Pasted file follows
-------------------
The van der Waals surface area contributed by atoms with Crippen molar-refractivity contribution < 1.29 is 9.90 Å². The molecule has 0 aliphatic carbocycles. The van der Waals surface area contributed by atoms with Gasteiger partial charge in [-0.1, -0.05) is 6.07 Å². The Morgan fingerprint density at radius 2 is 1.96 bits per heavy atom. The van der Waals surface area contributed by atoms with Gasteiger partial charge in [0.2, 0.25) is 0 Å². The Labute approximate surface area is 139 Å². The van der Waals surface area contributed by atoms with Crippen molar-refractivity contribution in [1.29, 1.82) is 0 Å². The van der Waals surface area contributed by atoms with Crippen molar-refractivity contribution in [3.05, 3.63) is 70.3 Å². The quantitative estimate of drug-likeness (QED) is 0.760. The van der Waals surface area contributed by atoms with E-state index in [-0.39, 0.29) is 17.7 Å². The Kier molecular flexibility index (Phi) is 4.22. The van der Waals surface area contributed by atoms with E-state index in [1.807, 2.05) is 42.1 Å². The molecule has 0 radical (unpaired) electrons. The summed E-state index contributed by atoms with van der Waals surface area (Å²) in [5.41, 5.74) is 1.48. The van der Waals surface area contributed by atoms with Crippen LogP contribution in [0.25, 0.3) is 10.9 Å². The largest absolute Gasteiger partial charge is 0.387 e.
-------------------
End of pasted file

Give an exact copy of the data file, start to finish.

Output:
The van der Waals surface area contributed by atoms with Crippen molar-refractivity contribution < 1.29 is 9.90 Å². The molecule has 0 aliphatic carbocycles. The van der Waals surface area contributed by atoms with Gasteiger partial charge in [-0.1, -0.05) is 6.07 Å². The Morgan fingerprint density at radius 2 is 1.96 bits per heavy atom. The van der Waals surface area contributed by atoms with Gasteiger partial charge in [0.2, 0.25) is 0 Å². The Labute approximate surface area is 139 Å². The van der Waals surface area contributed by atoms with Crippen molar-refractivity contribution in [1.29, 1.82) is 0 Å². The van der Waals surface area contributed by atoms with Crippen molar-refractivity contribution in [3.05, 3.63) is 70.3 Å². The quantitative estimate of drug-likeness (QED) is 0.760. The van der Waals surface area contributed by atoms with E-state index in [-0.39, 0.29) is 17.7 Å². The Kier molecular flexibility index (Phi) is 4.22. The van der Waals surface area contributed by atoms with E-state index in [1.807, 2.05) is 42.1 Å². The molecule has 0 radical (unpaired) electrons. The summed E-state index contributed by atoms with van der Waals surface area (Å²) in [5.41, 5.74) is 1.48. The van der Waals surface area contributed by atoms with Crippen LogP contribution in [0.25, 0.3) is 10.9 Å². The largest absolute Gasteiger partial charge is 0.387 e.